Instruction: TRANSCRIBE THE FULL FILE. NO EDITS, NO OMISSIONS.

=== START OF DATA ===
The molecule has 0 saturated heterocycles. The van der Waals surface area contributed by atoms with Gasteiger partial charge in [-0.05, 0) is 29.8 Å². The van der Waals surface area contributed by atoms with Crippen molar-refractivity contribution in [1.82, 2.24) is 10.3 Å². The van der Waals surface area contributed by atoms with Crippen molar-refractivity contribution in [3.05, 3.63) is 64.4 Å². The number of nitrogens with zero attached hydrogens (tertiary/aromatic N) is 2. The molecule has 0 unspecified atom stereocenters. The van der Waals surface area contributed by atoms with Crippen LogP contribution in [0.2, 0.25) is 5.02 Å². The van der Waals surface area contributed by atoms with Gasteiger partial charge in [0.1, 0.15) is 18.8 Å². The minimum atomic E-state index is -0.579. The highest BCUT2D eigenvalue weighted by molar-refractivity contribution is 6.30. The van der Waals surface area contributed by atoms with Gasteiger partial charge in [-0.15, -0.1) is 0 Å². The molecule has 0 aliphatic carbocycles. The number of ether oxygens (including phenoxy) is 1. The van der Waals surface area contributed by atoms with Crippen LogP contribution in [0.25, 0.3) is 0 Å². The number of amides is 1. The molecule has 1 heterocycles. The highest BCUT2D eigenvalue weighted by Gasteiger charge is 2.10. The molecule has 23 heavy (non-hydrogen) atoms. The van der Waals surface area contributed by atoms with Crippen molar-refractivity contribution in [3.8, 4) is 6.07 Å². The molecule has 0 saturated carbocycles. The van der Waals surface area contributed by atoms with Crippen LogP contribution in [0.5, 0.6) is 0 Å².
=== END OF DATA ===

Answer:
The molecule has 0 saturated heterocycles. The van der Waals surface area contributed by atoms with Gasteiger partial charge in [-0.05, 0) is 29.8 Å². The van der Waals surface area contributed by atoms with Crippen molar-refractivity contribution in [1.82, 2.24) is 10.3 Å². The van der Waals surface area contributed by atoms with Crippen molar-refractivity contribution in [3.05, 3.63) is 64.4 Å². The number of nitrogens with zero attached hydrogens (tertiary/aromatic N) is 2. The molecule has 0 unspecified atom stereocenters. The van der Waals surface area contributed by atoms with Crippen LogP contribution in [0.2, 0.25) is 5.02 Å². The van der Waals surface area contributed by atoms with Gasteiger partial charge in [0.1, 0.15) is 18.8 Å². The minimum atomic E-state index is -0.579. The highest BCUT2D eigenvalue weighted by molar-refractivity contribution is 6.30. The van der Waals surface area contributed by atoms with Gasteiger partial charge in [-0.15, -0.1) is 0 Å². The molecule has 0 aliphatic carbocycles. The number of ether oxygens (including phenoxy) is 1. The van der Waals surface area contributed by atoms with Crippen LogP contribution in [0.25, 0.3) is 0 Å². The number of amides is 1. The molecule has 1 heterocycles. The highest BCUT2D eigenvalue weighted by Gasteiger charge is 2.10. The molecule has 23 heavy (non-hydrogen) atoms. The van der Waals surface area contributed by atoms with Crippen molar-refractivity contribution in [3.8, 4) is 6.07 Å². The molecule has 0 saturated carbocycles. The van der Waals surface area contributed by atoms with Crippen LogP contribution in [0.5, 0.6) is 0 Å².